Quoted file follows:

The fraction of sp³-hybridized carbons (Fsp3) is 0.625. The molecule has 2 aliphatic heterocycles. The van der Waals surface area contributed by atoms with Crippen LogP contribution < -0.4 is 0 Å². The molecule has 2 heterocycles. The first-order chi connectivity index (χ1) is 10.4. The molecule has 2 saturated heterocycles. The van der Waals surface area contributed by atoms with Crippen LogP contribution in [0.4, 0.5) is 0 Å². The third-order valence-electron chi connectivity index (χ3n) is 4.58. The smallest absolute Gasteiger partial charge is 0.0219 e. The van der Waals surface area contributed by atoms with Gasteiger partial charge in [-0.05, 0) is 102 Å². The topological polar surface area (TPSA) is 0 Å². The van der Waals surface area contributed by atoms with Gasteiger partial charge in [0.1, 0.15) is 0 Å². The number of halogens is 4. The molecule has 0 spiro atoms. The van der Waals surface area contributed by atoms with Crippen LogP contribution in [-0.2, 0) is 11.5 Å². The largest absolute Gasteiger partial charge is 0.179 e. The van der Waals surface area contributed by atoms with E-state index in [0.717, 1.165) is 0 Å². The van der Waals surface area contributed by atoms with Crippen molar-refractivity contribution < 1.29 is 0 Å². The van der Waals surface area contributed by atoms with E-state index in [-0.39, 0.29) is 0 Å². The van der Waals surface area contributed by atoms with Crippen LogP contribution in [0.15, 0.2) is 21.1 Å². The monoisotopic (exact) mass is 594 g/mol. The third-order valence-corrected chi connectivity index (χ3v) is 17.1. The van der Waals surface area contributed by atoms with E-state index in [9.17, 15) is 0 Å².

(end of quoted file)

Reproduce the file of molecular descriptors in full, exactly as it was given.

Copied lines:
The fraction of sp³-hybridized carbons (Fsp3) is 0.625. The molecule has 2 aliphatic heterocycles. The van der Waals surface area contributed by atoms with Crippen LogP contribution < -0.4 is 0 Å². The molecule has 2 heterocycles. The first-order chi connectivity index (χ1) is 10.4. The molecule has 2 saturated heterocycles. The van der Waals surface area contributed by atoms with Crippen LogP contribution in [0.4, 0.5) is 0 Å². The third-order valence-electron chi connectivity index (χ3n) is 4.58. The smallest absolute Gasteiger partial charge is 0.0219 e. The van der Waals surface area contributed by atoms with Gasteiger partial charge in [-0.05, 0) is 102 Å². The topological polar surface area (TPSA) is 0 Å². The van der Waals surface area contributed by atoms with Gasteiger partial charge in [0.1, 0.15) is 0 Å². The number of halogens is 4. The molecule has 0 spiro atoms. The van der Waals surface area contributed by atoms with Crippen LogP contribution in [-0.2, 0) is 11.5 Å². The largest absolute Gasteiger partial charge is 0.179 e. The van der Waals surface area contributed by atoms with E-state index in [0.717, 1.165) is 0 Å². The van der Waals surface area contributed by atoms with Crippen molar-refractivity contribution < 1.29 is 0 Å². The van der Waals surface area contributed by atoms with E-state index in [-0.39, 0.29) is 0 Å². The van der Waals surface area contributed by atoms with Crippen LogP contribution in [0.15, 0.2) is 21.1 Å². The monoisotopic (exact) mass is 594 g/mol. The third-order valence-corrected chi connectivity index (χ3v) is 17.1. The van der Waals surface area contributed by atoms with E-state index in [9.17, 15) is 0 Å².